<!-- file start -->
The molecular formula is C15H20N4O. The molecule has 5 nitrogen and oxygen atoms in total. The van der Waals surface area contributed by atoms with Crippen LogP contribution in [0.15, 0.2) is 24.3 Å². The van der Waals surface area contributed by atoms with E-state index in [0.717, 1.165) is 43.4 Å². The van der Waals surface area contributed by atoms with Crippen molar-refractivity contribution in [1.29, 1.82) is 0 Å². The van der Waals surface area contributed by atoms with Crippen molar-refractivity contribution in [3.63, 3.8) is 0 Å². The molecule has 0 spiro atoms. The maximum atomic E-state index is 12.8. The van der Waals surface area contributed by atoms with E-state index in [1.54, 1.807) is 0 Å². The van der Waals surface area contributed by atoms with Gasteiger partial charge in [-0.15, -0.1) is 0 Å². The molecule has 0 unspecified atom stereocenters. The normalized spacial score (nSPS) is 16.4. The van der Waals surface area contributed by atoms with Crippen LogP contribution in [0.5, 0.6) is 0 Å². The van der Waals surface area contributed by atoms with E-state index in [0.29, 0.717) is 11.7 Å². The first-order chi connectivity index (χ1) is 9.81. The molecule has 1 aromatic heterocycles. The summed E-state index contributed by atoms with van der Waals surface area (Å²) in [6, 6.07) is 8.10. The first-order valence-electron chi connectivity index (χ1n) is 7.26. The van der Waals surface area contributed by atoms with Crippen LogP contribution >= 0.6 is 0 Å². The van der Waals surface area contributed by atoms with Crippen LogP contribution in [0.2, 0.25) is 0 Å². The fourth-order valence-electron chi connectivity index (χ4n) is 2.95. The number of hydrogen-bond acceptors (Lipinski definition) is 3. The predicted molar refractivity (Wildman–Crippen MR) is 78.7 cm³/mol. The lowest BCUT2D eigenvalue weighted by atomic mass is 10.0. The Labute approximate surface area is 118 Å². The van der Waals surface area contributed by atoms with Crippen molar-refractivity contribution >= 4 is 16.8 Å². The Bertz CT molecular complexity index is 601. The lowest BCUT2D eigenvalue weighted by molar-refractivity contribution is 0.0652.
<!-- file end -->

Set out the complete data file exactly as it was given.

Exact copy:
The molecular formula is C15H20N4O. The molecule has 5 nitrogen and oxygen atoms in total. The van der Waals surface area contributed by atoms with Crippen LogP contribution in [0.15, 0.2) is 24.3 Å². The van der Waals surface area contributed by atoms with E-state index in [0.717, 1.165) is 43.4 Å². The van der Waals surface area contributed by atoms with Crippen molar-refractivity contribution in [1.29, 1.82) is 0 Å². The van der Waals surface area contributed by atoms with Crippen molar-refractivity contribution in [3.63, 3.8) is 0 Å². The molecule has 0 spiro atoms. The maximum atomic E-state index is 12.8. The van der Waals surface area contributed by atoms with E-state index in [1.54, 1.807) is 0 Å². The van der Waals surface area contributed by atoms with Gasteiger partial charge in [-0.15, -0.1) is 0 Å². The molecule has 0 unspecified atom stereocenters. The normalized spacial score (nSPS) is 16.4. The van der Waals surface area contributed by atoms with Crippen LogP contribution in [0.5, 0.6) is 0 Å². The van der Waals surface area contributed by atoms with E-state index in [0.29, 0.717) is 11.7 Å². The first-order chi connectivity index (χ1) is 9.81. The molecule has 1 aromatic heterocycles. The summed E-state index contributed by atoms with van der Waals surface area (Å²) in [6, 6.07) is 8.10. The first-order valence-electron chi connectivity index (χ1n) is 7.26. The van der Waals surface area contributed by atoms with Crippen LogP contribution >= 0.6 is 0 Å². The van der Waals surface area contributed by atoms with Crippen LogP contribution in [0.2, 0.25) is 0 Å². The fourth-order valence-electron chi connectivity index (χ4n) is 2.95. The number of hydrogen-bond acceptors (Lipinski definition) is 3. The predicted molar refractivity (Wildman–Crippen MR) is 78.7 cm³/mol. The lowest BCUT2D eigenvalue weighted by atomic mass is 10.0. The Labute approximate surface area is 118 Å². The van der Waals surface area contributed by atoms with Crippen molar-refractivity contribution >= 4 is 16.8 Å². The Bertz CT molecular complexity index is 601. The lowest BCUT2D eigenvalue weighted by molar-refractivity contribution is 0.0652.